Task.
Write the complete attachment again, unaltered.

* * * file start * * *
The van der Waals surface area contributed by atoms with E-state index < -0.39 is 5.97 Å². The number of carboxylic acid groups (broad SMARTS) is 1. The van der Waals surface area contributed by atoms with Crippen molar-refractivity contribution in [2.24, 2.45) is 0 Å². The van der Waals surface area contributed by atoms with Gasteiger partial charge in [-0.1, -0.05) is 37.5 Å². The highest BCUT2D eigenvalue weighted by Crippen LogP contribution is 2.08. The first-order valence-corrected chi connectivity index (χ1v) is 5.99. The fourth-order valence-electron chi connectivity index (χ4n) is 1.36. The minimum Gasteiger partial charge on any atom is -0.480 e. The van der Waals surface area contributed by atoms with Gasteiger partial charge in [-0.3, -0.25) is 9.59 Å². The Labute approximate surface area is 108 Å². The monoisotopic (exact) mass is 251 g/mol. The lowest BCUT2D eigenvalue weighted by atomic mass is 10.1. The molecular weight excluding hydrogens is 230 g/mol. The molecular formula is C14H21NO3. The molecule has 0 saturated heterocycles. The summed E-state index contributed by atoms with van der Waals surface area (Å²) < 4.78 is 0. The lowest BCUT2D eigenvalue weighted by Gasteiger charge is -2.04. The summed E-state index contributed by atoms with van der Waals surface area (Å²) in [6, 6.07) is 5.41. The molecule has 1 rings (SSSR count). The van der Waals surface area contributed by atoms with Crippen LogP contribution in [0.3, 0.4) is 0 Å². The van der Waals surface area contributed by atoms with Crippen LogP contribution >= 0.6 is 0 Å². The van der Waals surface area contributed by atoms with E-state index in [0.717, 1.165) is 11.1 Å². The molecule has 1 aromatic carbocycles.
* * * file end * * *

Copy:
The van der Waals surface area contributed by atoms with E-state index < -0.39 is 5.97 Å². The number of carboxylic acid groups (broad SMARTS) is 1. The van der Waals surface area contributed by atoms with Crippen molar-refractivity contribution in [2.24, 2.45) is 0 Å². The van der Waals surface area contributed by atoms with Gasteiger partial charge in [-0.1, -0.05) is 37.5 Å². The highest BCUT2D eigenvalue weighted by Crippen LogP contribution is 2.08. The first-order valence-corrected chi connectivity index (χ1v) is 5.99. The fourth-order valence-electron chi connectivity index (χ4n) is 1.36. The minimum Gasteiger partial charge on any atom is -0.480 e. The van der Waals surface area contributed by atoms with Gasteiger partial charge in [-0.3, -0.25) is 9.59 Å². The Labute approximate surface area is 108 Å². The monoisotopic (exact) mass is 251 g/mol. The lowest BCUT2D eigenvalue weighted by atomic mass is 10.1. The molecular weight excluding hydrogens is 230 g/mol. The molecular formula is C14H21NO3. The molecule has 0 saturated heterocycles. The summed E-state index contributed by atoms with van der Waals surface area (Å²) < 4.78 is 0. The lowest BCUT2D eigenvalue weighted by Gasteiger charge is -2.04. The summed E-state index contributed by atoms with van der Waals surface area (Å²) in [6, 6.07) is 5.41. The molecule has 1 rings (SSSR count). The van der Waals surface area contributed by atoms with Crippen LogP contribution in [0.3, 0.4) is 0 Å². The van der Waals surface area contributed by atoms with Crippen LogP contribution >= 0.6 is 0 Å². The van der Waals surface area contributed by atoms with E-state index in [0.717, 1.165) is 11.1 Å². The molecule has 1 aromatic carbocycles.